Gen Z progressives hope to use Supreme Court’s student loan, affirmative action decisions to mobilize young voters


Gen Z progressives like Claire Simon are pushing for record turnout for young voters in the 2024 election. They hope to replicate the response at the ballot box to last year’s Supreme Court decision striking down Roe v. Wade, a blow that ended the federal right to an abortion. 

This time around, they’ll be testing the impact of the high court’s decisions denying President Biden’s student loan program and overturning race-based college admissions, to see whether conservative candidates and ballot initiatives in races across the country can be defeated in November 2024.

A few years ago, Simon, of Washington, D.C. ,says she’d have been “excited to vote for the first time,” but this time, voting is “something I feel like I need to do.” She’s 17 now and will be casting her first ballot next year.

“This is lighting a fire in our generation,” said Anish Mohanty of the recent rulings. Mohanty is a young voter and the digital communications manager of Gen-Z for Change, a collective of social media activists who do both nonpartisan and progressive work to benefit Gen Z.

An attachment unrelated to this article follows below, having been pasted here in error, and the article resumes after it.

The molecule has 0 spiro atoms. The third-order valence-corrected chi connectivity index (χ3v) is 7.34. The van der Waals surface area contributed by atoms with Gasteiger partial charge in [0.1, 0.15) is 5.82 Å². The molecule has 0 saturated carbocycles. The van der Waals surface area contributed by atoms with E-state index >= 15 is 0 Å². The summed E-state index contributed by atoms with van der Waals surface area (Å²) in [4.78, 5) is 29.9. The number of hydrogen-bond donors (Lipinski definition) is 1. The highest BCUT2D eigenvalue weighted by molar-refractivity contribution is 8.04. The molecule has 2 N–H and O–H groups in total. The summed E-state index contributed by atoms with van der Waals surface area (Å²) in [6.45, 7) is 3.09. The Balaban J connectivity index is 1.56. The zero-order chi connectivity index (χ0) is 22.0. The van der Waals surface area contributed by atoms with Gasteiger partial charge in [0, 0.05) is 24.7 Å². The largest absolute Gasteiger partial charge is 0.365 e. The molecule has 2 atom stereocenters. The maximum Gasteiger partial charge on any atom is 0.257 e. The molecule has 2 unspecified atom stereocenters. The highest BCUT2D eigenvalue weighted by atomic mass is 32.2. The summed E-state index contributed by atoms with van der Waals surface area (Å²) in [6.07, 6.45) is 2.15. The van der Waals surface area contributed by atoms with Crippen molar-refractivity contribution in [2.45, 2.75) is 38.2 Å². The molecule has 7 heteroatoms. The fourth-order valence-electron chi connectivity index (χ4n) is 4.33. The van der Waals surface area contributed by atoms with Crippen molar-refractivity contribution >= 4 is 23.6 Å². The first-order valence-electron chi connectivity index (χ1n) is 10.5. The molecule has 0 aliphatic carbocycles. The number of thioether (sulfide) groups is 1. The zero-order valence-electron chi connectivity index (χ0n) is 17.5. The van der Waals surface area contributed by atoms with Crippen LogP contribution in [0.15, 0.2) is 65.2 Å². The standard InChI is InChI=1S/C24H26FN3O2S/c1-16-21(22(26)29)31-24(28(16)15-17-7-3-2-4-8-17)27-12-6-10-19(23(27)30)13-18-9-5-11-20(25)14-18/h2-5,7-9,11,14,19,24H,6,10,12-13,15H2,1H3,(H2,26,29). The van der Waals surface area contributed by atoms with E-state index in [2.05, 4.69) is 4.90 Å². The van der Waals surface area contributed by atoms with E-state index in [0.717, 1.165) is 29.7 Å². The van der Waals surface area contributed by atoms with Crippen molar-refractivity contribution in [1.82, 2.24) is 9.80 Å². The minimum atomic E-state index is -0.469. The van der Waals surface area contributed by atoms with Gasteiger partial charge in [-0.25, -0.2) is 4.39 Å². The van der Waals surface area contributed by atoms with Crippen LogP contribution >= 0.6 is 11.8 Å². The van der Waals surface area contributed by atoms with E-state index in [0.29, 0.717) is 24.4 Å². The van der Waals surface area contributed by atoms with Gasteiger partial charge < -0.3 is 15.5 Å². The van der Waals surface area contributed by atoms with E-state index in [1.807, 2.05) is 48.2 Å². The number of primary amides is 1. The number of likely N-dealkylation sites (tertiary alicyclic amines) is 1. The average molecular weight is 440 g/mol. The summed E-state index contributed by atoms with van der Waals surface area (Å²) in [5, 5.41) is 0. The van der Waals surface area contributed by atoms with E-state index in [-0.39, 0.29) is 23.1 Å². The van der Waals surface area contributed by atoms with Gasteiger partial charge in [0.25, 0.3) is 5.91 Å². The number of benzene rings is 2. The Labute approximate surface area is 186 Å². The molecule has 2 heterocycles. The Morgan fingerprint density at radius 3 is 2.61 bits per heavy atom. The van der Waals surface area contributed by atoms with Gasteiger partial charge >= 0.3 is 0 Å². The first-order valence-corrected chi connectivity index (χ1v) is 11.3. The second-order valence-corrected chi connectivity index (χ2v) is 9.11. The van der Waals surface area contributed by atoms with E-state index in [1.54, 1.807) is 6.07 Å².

Last year, Mohanty’s organization used its heavy social media presence to get out the Gen Z vote leading up to the 2022 midterm elections, after the ruling in the Mississippi abortion case. Abortion rights were on the ballot last year in multiple states.

The 2022 midterms saw the second-highest youth voter turnout in the last three decades. An estimated 27% of young voters turned out, according to exit polling data from Tufts University’s CIRCLE, which researches youth voter engagement.  

In June, the Supreme Court restricted affirmative action in college admissions, eliminating the use of race alone as a factor. The next day, it blocked President Biden’s student loan forgiveness plan. Mr. Biden had sought to relieve $400 billion in student loan debt for 40 million Americans. 

Gen-Z for Change and six other youth vote organizations condemned the decisions. 

“Young people’s futures and the collective future of this nation cannot withstand the impacts of a Supreme Court gone rogue, presiding and ruling without the confines of legal norms,” the groups said in a statement

Mohanty said these rulings make it more difficult for young people to integrate into the workforce because minority and low-income students could face steeper challenges in pursuing an education, which would limit their job prospects. (In the wake of the Supreme Court’s decision on Mr. Biden’s student loan forgiveness program, the Biden administration is rolling out a new, narrower plan to provide student loan relief.)

Mohanty’s organization hopes to help elect leaders who can better meet the needs of the younger generation. 

“So many of these decisions made – not only by the court, but by conservative leaders – are attacking young people,” Mohanty said. “It’s an interesting move, considering we are about to become a growing force in the coming elections.”